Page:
Summer Solstice: 8 Sunny Ways to Celebrate

A Swedish maypole dance
Swedish dancers in traditional costume circle a maypole on Midsummer's Day in 2009. (Image credit: Conny Sjostrom /

Wednesday, June 20, is the summer solstice, the official beginning of summer in the Northern Hemisphere. It's also the longest day of the year by a fraction of a second.

Ancient pagans once celebrated the summer solstice as a day of healing and fertility.

But why leave all the fun to the ancients? Solstice celebrations persist to this day. Here are a few ways that modern people celebrate the sun.  

Yoga in Times Square: The forecast in New York is for a scorcher, but lovers of hot yoga can rejoice. The city's "Solstice in Times Square" features free yoga class all day from 7:30 a.m. to 8:30 p.m. Yogis can salute the sun and strive for inner peace in one of the busiest spots on the planet.

Seattle sun: The Pacific Northwest isn't known for blue skies, but that hasn't stopped Seattle's Fremont neighborhood from hosting a solstice parade every year since 1989. The parade, complete with body-painted cyclists, kicks off a two-day street festival called the Fremont Fair. This year's festivities took place on June 16 and 17, so look out for another chance to attend next solstice season. [Gallery: Our Amazing Sun]

Getting up some speed: Those who prefer to push themselves can spend their extra daylight hours on a mountain bike at the 24 Hours Summer Solstice Mountain Bike Festival in Bolton, Ontario. This relay race event is on June 23 and 24 this year at the Albion Hills Conservation Area. If you're not into riding or relaying around the clock, 15-hour race-course options are available.

Keep with tradition: Midsummer, just after the summer solstice, is a big deal in Scandinavia. Skansen, an open-air museum and zoo in Stockholm, Sweden, hosts a festival complete with folk dancing, fiddlers, and, yes, a maypole. Midsummer Eve falls on June 22 and Midsummer Day on June 23 in 2012.

Celebrate long days: Nowhere is the length of summer days more obvious than in the northern latitudes. So head to Europe's northernmost capital, Reykjavik, Iceland, for solstice festivities on June 23. You can party your way through the city (where many bars stay open all night) or head to Grimsey Island, Iceland's northernmost point, for a real view of the midnight sun.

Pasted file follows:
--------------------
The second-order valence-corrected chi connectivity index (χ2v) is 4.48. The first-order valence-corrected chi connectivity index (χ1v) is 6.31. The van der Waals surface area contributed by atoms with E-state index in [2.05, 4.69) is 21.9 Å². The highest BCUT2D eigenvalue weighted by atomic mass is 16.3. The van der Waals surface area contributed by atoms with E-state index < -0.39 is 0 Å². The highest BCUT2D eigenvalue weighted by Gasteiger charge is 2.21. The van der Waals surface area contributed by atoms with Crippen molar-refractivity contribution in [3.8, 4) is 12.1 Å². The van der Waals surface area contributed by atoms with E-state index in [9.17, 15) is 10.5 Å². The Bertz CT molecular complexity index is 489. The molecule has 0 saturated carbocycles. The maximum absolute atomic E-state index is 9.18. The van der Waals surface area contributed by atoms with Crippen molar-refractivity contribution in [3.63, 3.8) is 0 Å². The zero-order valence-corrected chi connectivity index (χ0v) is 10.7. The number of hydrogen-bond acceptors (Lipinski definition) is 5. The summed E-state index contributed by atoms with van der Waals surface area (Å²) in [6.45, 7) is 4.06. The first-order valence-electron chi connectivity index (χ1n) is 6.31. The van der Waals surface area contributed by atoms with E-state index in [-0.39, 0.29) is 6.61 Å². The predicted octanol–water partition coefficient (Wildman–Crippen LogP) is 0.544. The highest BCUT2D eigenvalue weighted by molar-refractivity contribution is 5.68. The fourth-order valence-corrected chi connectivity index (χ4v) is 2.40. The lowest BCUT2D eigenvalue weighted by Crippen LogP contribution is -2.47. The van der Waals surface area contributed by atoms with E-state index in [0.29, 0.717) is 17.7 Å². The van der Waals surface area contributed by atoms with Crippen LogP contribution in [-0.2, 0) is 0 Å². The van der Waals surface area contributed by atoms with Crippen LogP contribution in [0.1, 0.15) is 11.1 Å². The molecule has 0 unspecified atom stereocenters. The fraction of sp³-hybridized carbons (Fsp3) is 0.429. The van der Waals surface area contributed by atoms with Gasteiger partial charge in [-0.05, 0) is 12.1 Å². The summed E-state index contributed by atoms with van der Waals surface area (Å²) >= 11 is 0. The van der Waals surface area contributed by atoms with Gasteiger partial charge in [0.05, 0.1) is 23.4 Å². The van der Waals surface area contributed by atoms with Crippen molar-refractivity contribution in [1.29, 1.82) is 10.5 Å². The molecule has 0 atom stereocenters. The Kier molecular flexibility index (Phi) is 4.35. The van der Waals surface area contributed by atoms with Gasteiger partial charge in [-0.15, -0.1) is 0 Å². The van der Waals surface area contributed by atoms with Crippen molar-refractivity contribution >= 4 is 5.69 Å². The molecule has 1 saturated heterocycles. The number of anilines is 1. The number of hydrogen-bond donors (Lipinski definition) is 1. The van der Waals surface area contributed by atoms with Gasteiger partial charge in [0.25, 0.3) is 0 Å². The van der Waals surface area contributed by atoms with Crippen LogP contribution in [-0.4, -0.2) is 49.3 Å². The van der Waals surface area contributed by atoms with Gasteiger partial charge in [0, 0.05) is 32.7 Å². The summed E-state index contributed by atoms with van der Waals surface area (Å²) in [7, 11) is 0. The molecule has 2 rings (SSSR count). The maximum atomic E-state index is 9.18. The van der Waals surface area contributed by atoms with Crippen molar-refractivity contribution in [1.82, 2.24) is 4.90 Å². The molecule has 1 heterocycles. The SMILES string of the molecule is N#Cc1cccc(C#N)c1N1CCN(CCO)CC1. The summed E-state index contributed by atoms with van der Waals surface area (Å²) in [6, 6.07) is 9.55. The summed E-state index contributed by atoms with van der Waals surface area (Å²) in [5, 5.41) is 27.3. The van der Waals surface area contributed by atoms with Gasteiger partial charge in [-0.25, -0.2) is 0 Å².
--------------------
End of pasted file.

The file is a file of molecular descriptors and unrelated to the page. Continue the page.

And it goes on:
See ancient art: In the 13th century in what is now Petrified Forest National Park in Arizona, Puebloan people carved a series of petroglyphs on rocks near their homes. One circular petroglpyh is a perfect target for the summer solstice. In the two weeks around this date, sunrise interacts with the petroglyph, sending shadows and light across its surface. Views of the carvings can be accessed from a short 0.3-mile loop trail in the park. 

Sunrise with a snake: Twenty miles south of Bainbridge, Ohio, a mysterious mound rises from the Earth. A bird's-eye view would reveal that this mound is in fact man-made, and that it is in the shape of a giant serpent.

On the summer solstice, the sun rises directly over the head of this serpent, which was likely created by the so-called Fort Ancient culture that thrived nearby between A.D. 1000 and 1550. The Serpent Mound park is open during daylight hours, so solstice-seekers can stroll around the ancient snake and imagine the early astronomers that must have overseen its construction.

Sunrise at Stonehenge: True solstice connoisseurs will want to make haste to the ancient monument of Stonehenge, where thousands of people arrive each year to watch the sun rise over the monument. The original purpose of Stonehenge is something of a mystery, but today's solstice visitors are almost certainly part of a long astronomical tradition at the stone monument. Stonehenge seems to be oriented toward the summer solstice sunrise and may also align with certain lunar phases.

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Stephanie Pappas
Live Science Contributor

Stephanie Pappas is a contributing writer for Live Science, covering topics ranging from geoscience to archaeology to the human brain and behavior. She was previously a senior writer for Live Science but is now a freelancer based in Denver, Colorado, and regularly contributes to Scientific American and The Monitor, the monthly magazine of the American Psychological Association. Stephanie received a bachelor's degree in psychology from the University of South Carolina and a graduate certificate in science communication from the University of California, Santa Cruz.